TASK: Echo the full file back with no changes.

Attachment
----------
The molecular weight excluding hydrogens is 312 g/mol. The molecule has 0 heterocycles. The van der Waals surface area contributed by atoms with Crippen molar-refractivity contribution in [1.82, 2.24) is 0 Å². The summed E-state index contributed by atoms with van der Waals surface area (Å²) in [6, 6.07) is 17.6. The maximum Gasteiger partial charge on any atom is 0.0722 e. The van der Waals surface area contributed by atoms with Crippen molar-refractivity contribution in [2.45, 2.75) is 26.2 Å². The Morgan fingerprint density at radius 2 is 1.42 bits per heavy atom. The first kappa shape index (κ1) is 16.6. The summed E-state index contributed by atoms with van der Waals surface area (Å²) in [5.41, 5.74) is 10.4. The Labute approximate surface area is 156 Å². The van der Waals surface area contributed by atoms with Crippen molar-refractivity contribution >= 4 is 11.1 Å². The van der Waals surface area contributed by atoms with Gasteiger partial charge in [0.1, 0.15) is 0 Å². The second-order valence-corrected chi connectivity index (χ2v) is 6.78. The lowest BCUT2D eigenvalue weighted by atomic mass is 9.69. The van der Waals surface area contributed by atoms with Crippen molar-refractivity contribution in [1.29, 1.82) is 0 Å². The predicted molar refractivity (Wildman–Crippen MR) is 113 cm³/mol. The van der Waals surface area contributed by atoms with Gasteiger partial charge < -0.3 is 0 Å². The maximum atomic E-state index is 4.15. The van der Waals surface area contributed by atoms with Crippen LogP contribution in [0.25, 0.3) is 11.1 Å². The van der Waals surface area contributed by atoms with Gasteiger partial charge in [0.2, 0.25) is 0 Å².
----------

The molecular weight excluding hydrogens is 312 g/mol. The molecule has 0 heterocycles. The van der Waals surface area contributed by atoms with Crippen molar-refractivity contribution in [1.82, 2.24) is 0 Å². The summed E-state index contributed by atoms with van der Waals surface area (Å²) in [6, 6.07) is 17.6. The maximum Gasteiger partial charge on any atom is 0.0722 e. The van der Waals surface area contributed by atoms with Crippen molar-refractivity contribution in [2.45, 2.75) is 26.2 Å². The Morgan fingerprint density at radius 2 is 1.42 bits per heavy atom. The first kappa shape index (κ1) is 16.6. The summed E-state index contributed by atoms with van der Waals surface area (Å²) in [5.41, 5.74) is 10.4. The Labute approximate surface area is 156 Å². The van der Waals surface area contributed by atoms with Crippen molar-refractivity contribution >= 4 is 11.1 Å². The van der Waals surface area contributed by atoms with Gasteiger partial charge in [0.1, 0.15) is 0 Å². The second-order valence-corrected chi connectivity index (χ2v) is 6.78. The lowest BCUT2D eigenvalue weighted by atomic mass is 9.69. The van der Waals surface area contributed by atoms with Crippen molar-refractivity contribution in [1.29, 1.82) is 0 Å². The predicted molar refractivity (Wildman–Crippen MR) is 113 cm³/mol. The van der Waals surface area contributed by atoms with Gasteiger partial charge < -0.3 is 0 Å². The maximum atomic E-state index is 4.15. The van der Waals surface area contributed by atoms with Crippen LogP contribution in [0.25, 0.3) is 11.1 Å². The van der Waals surface area contributed by atoms with Gasteiger partial charge in [0.2, 0.25) is 0 Å².